Dallas, TX—September 3, 2019—The Dallas Museum of Art (DMA) presents two intimate contemporary solo exhibitions—Focus On: Alex Katz, an exhibition of works by the celebrated 92-year-old American painter, and Focus On: Ragnar Kjartansson, a presentation of an immersive video installation and a commissioned work by the Icelandic artist. Organized by Dr. Anna Katherine Brodbeck, the DMA’s Hoffman Family Senior Curator of Contemporary Art, with works loaned from local collections, the separate shows offer glimpses into personally meaningful moments from each of the artists’ lives. Both exhibitions open on September 15, 2019 and will be on view through March 22, 2020 in the Hoffman Galleries on Level 1.
“The DMA is known around the world for its outstanding collection of contemporary art, and our free focus exhibitions allow us to maximize our audience’s exposure to some of the best contemporary art of the past and present,” said Dr. Agustín Arteaga, the DMA’s Eugene McDermott Director. “We are fortunate for the collaborative relationship we enjoy with this city’s collectors, whose generosity continues to transform the DMA’s contemporary art programming.”
One of the most recognized and widely exhibited artists of his generation, Alex Katz will be on view in a very special focus exhibition in celebration of his appearance in Dallas as the honored artist at the 2019 TWO x TWO for AIDS and Art fundraiser gala. Focus On: Alex Katz brings together the iconic genres of the artist’s oeuvre: portraits, landscapes, and party scenes. The unique presentation will feature a 2019 painting that is planned to be acquired by the Museum and four works from private Dallas collections, including a rarely seen 1968 group of cutout portraits, One Flight Up, that presents a snapshot of the New York creative community to which Katz belonged in 1960s.
Also within the Hoffman Galleries, visitors can experience the emotional power of The Visitors and a series of correspondence created by the internationally renowned artist Ragnar Kjartansson. The Visitors is an immersive video installation that features nine screens, depicting eight individual musicians singing the same lyric in separate rooms of the nearly 200-year-old Rokeby Farm House in Hudson Valley, New York. The words are taken from the poem Feminine Ways, by artist Ásdís Sif Gunnarsdóttir. For the first American showing of The Visitors, the New York Times called it “entirely absorbing . . . alternately tragic and joyful, meditative and clamorous.”
Additionally, Postcards to Marguerite, a privately commissioned set of 415 postcards will make its museum debut, lining the walls of the preceding gallery. In the postcards, sent over 14 months of the artist’s life, Kjartansson shares with the recipient events both quotidian—meals, travel, and the weather—and remarkable—the birth of the artist’s first child— through watercolor, drawing, and text. Both works engage with autobiography, repetition, and the passage of time.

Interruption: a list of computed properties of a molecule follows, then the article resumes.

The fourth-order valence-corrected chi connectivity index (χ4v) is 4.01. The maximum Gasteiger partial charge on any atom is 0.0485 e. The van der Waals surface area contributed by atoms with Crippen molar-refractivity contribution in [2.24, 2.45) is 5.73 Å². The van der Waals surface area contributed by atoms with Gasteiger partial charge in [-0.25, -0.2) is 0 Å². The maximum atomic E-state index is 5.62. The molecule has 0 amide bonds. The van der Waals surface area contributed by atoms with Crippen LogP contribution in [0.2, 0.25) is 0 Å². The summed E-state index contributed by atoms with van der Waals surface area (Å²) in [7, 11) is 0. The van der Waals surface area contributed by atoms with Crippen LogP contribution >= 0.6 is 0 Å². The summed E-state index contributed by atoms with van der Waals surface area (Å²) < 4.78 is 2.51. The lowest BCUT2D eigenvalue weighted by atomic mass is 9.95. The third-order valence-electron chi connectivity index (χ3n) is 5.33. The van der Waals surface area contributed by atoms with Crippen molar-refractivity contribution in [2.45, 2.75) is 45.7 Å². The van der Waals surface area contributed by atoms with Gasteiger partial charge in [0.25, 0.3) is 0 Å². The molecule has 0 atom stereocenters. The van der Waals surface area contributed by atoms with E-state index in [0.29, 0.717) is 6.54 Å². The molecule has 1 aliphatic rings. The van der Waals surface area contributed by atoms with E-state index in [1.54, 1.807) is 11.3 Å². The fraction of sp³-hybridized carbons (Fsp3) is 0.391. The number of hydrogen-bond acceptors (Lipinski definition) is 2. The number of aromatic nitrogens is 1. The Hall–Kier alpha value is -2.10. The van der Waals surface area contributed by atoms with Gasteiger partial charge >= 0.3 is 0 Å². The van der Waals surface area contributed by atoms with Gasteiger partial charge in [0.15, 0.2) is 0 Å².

“We are pleased to present these two beloved artists and their distinct approaches to expressing memory, emotion, and artistic collaboration to our audiences,” said Dr. Brodbeck. “While Katz has been steadfastly creating for 60 years, and Kjartansson has seen a meteoritic rise in his career in the past decade, both artists exemplify the power of art to communicate the spirit of their times.”
Visitors can learn more about the two exhibitions in an upcoming public program:
Wednesday, February 5, 12:15 p.m., FREE
Gallery Talk: Alex Katz and Ragnar Kjartansson
Join Hilde Nelson, the DMA’s Curatorial Assistant for Contemporary Art, for a lunchtime talk about two exhibitions focused on Icelandic artist Ragnar Kjartansson and American painter Alex Katz. While distinct, both exhibitions highlight work from Dallas collections and explore the theme of autobiography in the artists’ work.
Focus On: Alex Katz and Focus On: Ragnar Kjartansson are organized by the Dallas Museum of Art. Exhibition support is provided by TWO x TWO for AIDS and Art and the DMA Contemporary Art Initiative. Additional support comes from Marguerite Steed Hoffman and Luhring Augustine. Event support is provided by Heritage Auctions, with local support from the Gay & Lesbian Fund for Dallas.
About the Dallas Museum of Art
Established in 1903, the Dallas Museum of Art (DMA) is among the 10 largest art museums in the country and is distinguished by its commitment to research, innovation, and public engagement. At the heart of the Museum and its programs is its global collection, which encompasses more than 24,000 works and spans 5000 years of history, representing a full range of world cultures. Located in the nation’s largest arts district, the Museum acts as a catalyst for community creativity, engaging people of all ages and backgrounds with a diverse spectrum of programming, from exhibitions and lectures to concerts, literary events, and dramatic and dance presentations. Since the Museum’s return to free general admission in 2013, the DMA has welcomed more than 4 million visitors, including more than 800,000 in 2018. For more information, visit DMA.org.
The Dallas Museum of Art is supported, in part, by the generosity of DMA Members and donors, the citizens of Dallas through the City of Dallas Office of Cultural Affairs, and the Texas Commission on the Arts.
For more information, please contact: